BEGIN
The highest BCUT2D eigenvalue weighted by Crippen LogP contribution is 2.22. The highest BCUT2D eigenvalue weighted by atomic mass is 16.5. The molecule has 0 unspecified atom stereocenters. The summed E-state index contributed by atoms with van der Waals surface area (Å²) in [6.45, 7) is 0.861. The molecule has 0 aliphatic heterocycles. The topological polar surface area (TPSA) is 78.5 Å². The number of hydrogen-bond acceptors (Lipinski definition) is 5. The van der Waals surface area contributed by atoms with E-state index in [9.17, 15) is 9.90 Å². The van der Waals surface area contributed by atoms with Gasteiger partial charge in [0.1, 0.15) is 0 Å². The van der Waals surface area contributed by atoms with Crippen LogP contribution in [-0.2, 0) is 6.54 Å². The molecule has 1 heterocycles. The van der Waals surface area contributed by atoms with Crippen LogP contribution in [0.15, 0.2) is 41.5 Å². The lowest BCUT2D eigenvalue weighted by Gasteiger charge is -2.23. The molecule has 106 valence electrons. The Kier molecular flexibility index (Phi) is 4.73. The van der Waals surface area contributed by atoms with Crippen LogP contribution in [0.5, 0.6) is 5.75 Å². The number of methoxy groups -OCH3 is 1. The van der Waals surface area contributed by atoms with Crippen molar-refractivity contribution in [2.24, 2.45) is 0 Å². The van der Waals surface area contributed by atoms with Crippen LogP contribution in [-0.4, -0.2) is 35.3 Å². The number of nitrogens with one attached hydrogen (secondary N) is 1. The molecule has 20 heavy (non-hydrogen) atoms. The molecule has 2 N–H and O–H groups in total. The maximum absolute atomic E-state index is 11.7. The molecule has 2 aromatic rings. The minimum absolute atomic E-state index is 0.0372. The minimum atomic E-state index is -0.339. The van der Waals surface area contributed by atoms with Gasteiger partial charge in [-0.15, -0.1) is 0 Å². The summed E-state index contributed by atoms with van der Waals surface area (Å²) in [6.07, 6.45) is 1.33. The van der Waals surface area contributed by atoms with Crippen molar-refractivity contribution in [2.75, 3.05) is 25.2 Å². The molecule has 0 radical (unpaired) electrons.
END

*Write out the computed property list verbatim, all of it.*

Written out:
The highest BCUT2D eigenvalue weighted by Crippen LogP contribution is 2.22. The highest BCUT2D eigenvalue weighted by atomic mass is 16.5. The molecule has 0 unspecified atom stereocenters. The summed E-state index contributed by atoms with van der Waals surface area (Å²) in [6.45, 7) is 0.861. The molecule has 0 aliphatic heterocycles. The topological polar surface area (TPSA) is 78.5 Å². The number of hydrogen-bond acceptors (Lipinski definition) is 5. The van der Waals surface area contributed by atoms with E-state index in [9.17, 15) is 9.90 Å². The van der Waals surface area contributed by atoms with Gasteiger partial charge in [0.1, 0.15) is 0 Å². The van der Waals surface area contributed by atoms with Crippen LogP contribution in [-0.2, 0) is 6.54 Å². The molecule has 1 heterocycles. The van der Waals surface area contributed by atoms with Crippen LogP contribution in [0.15, 0.2) is 41.5 Å². The lowest BCUT2D eigenvalue weighted by Gasteiger charge is -2.23. The molecule has 106 valence electrons. The Kier molecular flexibility index (Phi) is 4.73. The van der Waals surface area contributed by atoms with Crippen LogP contribution in [0.5, 0.6) is 5.75 Å². The number of methoxy groups -OCH3 is 1. The van der Waals surface area contributed by atoms with Crippen molar-refractivity contribution in [2.24, 2.45) is 0 Å². The van der Waals surface area contributed by atoms with Crippen LogP contribution in [-0.4, -0.2) is 35.3 Å². The number of nitrogens with one attached hydrogen (secondary N) is 1. The molecule has 20 heavy (non-hydrogen) atoms. The molecule has 2 N–H and O–H groups in total. The maximum absolute atomic E-state index is 11.7. The molecule has 2 aromatic rings. The minimum absolute atomic E-state index is 0.0372. The minimum atomic E-state index is -0.339. The van der Waals surface area contributed by atoms with Gasteiger partial charge in [-0.15, -0.1) is 0 Å². The summed E-state index contributed by atoms with van der Waals surface area (Å²) in [6.07, 6.45) is 1.33. The van der Waals surface area contributed by atoms with Crippen molar-refractivity contribution in [2.75, 3.05) is 25.2 Å². The molecule has 0 radical (unpaired) electrons.